Prof. Dongqing Wang2
2Guangdong University of Foreign Studies, Guangzhou, China
Between the sixteenth and eighteenth centuries, the European debates over the origins of “the three greatest inventions” (gunpowder, the compass, and printing) seemed to define China as a pioneer in the march of global modernity. Proposed by some early Portuguese missionaries in Macau, the claim of Chinese priority concerning the modern inventions became well established through the circulation of geographies, travel writings, and sinological works in metropolitan Europe. However, such recognition of Chinese technological progress failed to alter the Eurocentric perception of Chinese sciences in general. The eighteenth-century European observers of China, including Daniel Defoe and Voltaire alike, commonly criticized the crudeness and backwardness of Chinese sciences. Focusing on China’s paradoxical role in early modern Europe’s scientific imagination, this essay investigates how national and cultural identities shaped an emergent narrative of global modernity by rewriting the concepts of “invention,” “discovery,” and “sciences.” I argue that, as a product of Orientalist fantasy, the discourse of the Chinese inventions has contributed to the invention of European modernity on the one hand, and the Chinese national identity on the other.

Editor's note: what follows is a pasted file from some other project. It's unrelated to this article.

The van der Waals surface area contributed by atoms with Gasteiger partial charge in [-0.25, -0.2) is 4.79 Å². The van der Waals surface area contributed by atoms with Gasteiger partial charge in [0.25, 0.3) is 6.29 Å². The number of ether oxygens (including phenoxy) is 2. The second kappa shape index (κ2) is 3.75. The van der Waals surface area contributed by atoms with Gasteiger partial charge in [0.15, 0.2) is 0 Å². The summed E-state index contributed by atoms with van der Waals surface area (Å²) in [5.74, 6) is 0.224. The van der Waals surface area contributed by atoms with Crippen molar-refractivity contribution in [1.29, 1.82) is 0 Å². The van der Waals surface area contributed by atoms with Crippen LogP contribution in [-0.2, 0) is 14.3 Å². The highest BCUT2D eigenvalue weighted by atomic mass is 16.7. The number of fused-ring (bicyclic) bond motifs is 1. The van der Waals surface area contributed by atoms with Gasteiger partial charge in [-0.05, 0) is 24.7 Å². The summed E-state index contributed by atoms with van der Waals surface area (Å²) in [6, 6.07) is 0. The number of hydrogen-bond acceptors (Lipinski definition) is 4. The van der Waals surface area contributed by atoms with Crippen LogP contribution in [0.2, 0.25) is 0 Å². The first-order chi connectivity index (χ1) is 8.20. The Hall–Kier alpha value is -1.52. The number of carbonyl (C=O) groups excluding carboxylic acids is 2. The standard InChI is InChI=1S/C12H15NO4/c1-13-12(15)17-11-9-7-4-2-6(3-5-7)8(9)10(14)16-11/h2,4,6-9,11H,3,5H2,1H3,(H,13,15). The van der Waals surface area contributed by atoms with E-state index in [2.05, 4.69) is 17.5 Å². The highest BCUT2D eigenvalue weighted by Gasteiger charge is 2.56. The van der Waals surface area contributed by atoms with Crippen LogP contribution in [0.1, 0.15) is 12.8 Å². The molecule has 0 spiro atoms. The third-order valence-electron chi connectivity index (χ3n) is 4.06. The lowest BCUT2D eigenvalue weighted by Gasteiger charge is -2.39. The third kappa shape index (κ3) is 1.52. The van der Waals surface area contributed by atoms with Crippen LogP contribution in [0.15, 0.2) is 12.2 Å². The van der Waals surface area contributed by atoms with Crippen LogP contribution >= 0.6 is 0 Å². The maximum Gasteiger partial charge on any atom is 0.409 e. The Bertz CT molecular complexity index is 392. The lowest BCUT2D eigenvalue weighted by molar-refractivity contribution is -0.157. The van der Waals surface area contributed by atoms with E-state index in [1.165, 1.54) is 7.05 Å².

Wang Dongqing is Associate Professor of English at Guangdong University of Foreign Studies (Guangzhou, China). He was a visiting scholar in the Department of English at the University of Illinois at Urbana-Champaign (2018-2019). He received his Ph.D. from the English Department at the University of Hong Kong. His research interests focus on the Sino-British cultural interactions during the long nineteenth century. His current research project examines the paradoxical role of British Orientalism in making China’s revolutionary modernity.